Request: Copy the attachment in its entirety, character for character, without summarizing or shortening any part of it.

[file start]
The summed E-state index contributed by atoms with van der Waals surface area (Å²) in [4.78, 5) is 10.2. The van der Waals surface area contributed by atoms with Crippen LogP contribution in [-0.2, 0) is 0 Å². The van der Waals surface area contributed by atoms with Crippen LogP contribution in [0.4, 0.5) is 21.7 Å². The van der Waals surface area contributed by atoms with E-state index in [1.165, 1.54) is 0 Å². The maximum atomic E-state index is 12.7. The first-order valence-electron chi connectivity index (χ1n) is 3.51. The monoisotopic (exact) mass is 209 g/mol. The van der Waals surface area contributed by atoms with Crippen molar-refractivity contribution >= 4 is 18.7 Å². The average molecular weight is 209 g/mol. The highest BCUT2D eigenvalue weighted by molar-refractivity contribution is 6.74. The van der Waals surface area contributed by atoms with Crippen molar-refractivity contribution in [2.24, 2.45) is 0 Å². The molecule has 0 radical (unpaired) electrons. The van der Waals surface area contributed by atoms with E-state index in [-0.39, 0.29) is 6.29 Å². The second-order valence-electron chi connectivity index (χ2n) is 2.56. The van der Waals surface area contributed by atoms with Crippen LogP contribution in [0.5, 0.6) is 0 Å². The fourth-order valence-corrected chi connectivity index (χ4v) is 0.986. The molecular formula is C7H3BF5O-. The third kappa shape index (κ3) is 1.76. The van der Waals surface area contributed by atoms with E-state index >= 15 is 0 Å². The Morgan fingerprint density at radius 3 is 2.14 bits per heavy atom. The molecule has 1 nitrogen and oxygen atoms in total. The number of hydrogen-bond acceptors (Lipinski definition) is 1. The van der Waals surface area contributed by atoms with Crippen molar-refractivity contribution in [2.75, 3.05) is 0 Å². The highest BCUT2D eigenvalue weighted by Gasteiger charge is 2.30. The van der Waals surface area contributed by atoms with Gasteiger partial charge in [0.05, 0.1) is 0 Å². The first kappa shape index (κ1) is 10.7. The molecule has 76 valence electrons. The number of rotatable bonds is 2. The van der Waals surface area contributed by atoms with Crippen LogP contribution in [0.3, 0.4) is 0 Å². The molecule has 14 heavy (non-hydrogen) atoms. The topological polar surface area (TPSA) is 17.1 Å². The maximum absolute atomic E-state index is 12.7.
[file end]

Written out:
The summed E-state index contributed by atoms with van der Waals surface area (Å²) in [4.78, 5) is 10.2. The van der Waals surface area contributed by atoms with Crippen LogP contribution in [-0.2, 0) is 0 Å². The van der Waals surface area contributed by atoms with Crippen LogP contribution in [0.4, 0.5) is 21.7 Å². The van der Waals surface area contributed by atoms with E-state index in [1.165, 1.54) is 0 Å². The maximum atomic E-state index is 12.7. The first-order valence-electron chi connectivity index (χ1n) is 3.51. The monoisotopic (exact) mass is 209 g/mol. The van der Waals surface area contributed by atoms with Crippen molar-refractivity contribution >= 4 is 18.7 Å². The average molecular weight is 209 g/mol. The highest BCUT2D eigenvalue weighted by molar-refractivity contribution is 6.74. The van der Waals surface area contributed by atoms with Crippen molar-refractivity contribution in [2.24, 2.45) is 0 Å². The molecule has 0 radical (unpaired) electrons. The van der Waals surface area contributed by atoms with E-state index in [-0.39, 0.29) is 6.29 Å². The second-order valence-electron chi connectivity index (χ2n) is 2.56. The van der Waals surface area contributed by atoms with Crippen LogP contribution in [0.5, 0.6) is 0 Å². The fourth-order valence-corrected chi connectivity index (χ4v) is 0.986. The molecular formula is C7H3BF5O-. The third kappa shape index (κ3) is 1.76. The van der Waals surface area contributed by atoms with E-state index >= 15 is 0 Å². The Morgan fingerprint density at radius 3 is 2.14 bits per heavy atom. The molecule has 1 nitrogen and oxygen atoms in total. The number of hydrogen-bond acceptors (Lipinski definition) is 1. The van der Waals surface area contributed by atoms with Crippen molar-refractivity contribution in [2.75, 3.05) is 0 Å². The highest BCUT2D eigenvalue weighted by Gasteiger charge is 2.30. The van der Waals surface area contributed by atoms with Gasteiger partial charge in [0.05, 0.1) is 0 Å². The first kappa shape index (κ1) is 10.7. The molecule has 76 valence electrons. The number of rotatable bonds is 2. The van der Waals surface area contributed by atoms with Crippen LogP contribution in [0.3, 0.4) is 0 Å². The molecule has 14 heavy (non-hydrogen) atoms. The topological polar surface area (TPSA) is 17.1 Å². The maximum absolute atomic E-state index is 12.7.